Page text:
Production of spring wheat, the major crop in Mongolia, accounts for 98% of the cultivated area. Understanding genetic variability in existing gene bank accessions is critical for collection, conservation and use of wheat germplasms. To determine genetic diversity and population structure among a representative collection of Mongolian local wheat cultivars and lines, 200 wheat accessions were analyzed with 15 SSR markers distributed throughout the wheat genome. A total of 85 alleles were detected, with three to five alleles per locus and a mean genetic richness of 5.66. Average genetic diversity index was 0.69, with values ranging from 0.37–0.80. The 200 Mongolian wheat accessions were mainly divided into two subgroups based on structure and phylogenetic analyses, and some phenotypes were divergent by the subgroups. Results from this study will provide valuable information for conservation and sustainable use of Mongolian wheat genetic resources.

Keywords : Wheat, Genetic diversity, Population structure, SSR marker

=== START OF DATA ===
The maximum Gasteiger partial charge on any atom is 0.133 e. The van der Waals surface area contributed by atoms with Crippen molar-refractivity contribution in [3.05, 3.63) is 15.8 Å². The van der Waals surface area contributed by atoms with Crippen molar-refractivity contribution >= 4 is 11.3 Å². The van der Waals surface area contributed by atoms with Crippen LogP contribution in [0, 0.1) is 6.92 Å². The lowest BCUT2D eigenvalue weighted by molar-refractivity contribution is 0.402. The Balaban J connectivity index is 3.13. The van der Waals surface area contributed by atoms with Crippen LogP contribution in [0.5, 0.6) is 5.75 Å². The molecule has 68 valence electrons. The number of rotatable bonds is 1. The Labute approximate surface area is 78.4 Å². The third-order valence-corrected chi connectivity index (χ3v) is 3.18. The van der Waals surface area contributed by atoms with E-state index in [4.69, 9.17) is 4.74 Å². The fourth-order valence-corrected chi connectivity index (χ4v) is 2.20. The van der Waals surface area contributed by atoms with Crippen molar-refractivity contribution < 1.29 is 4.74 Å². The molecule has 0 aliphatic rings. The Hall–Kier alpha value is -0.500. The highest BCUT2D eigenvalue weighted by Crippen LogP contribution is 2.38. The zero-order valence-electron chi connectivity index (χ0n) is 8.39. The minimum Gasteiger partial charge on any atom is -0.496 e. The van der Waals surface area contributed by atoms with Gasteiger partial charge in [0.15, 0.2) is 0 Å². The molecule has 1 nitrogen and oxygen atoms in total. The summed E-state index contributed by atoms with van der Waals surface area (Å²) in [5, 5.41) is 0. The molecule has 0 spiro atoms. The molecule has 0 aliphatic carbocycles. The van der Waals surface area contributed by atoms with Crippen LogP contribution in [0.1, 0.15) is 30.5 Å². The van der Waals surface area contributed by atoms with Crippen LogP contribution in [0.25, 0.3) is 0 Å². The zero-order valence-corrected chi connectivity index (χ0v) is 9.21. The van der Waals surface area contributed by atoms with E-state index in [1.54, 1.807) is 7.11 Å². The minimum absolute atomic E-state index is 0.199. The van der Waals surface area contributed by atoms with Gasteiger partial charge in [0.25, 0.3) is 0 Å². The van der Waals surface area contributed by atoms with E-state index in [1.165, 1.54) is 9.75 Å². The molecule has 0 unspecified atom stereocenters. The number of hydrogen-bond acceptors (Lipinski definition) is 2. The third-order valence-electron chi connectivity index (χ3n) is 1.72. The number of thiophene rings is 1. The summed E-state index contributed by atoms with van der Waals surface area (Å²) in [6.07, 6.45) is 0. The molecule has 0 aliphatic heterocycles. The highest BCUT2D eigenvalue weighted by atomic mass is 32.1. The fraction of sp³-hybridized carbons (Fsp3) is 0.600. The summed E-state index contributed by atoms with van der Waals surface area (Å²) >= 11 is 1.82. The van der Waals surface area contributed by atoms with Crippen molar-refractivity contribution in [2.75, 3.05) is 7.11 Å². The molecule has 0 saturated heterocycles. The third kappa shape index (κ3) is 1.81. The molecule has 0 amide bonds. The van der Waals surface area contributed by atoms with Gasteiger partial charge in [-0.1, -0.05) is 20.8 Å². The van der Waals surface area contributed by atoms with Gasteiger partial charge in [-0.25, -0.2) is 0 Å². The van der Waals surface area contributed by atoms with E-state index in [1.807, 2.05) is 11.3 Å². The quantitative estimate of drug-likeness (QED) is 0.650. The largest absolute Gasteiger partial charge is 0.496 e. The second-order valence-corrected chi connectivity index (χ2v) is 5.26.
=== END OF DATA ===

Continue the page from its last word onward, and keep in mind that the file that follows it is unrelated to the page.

Mongolia, the 18th largest country with total population of three million estimated in 2016, is one of the lowest population density in the world and has a rich heritage in using grazing lands to produce many diverse livestock products. The Institute of Plant and Agricultural Science (IPAS) prioritized for conservation and sustainable use of agro-biodiversity in Mongolia, a valuable source of genes to breed varieties with high yield, and resistance to various kinds of environmental stresses. Realizing the significance of plant genetic resources (PGR) conservation, IPAS established in 1989 a gene bank division that has the largest plant germplasm collection in Mongolia, with the mission of conservation and sustainable use of agricultural genetic resources. So far, a total of 20,934 seed accessions, including approximately 7,939 wheat germplasm accessions, have been conserved in the Mongolian IPAS gene bank.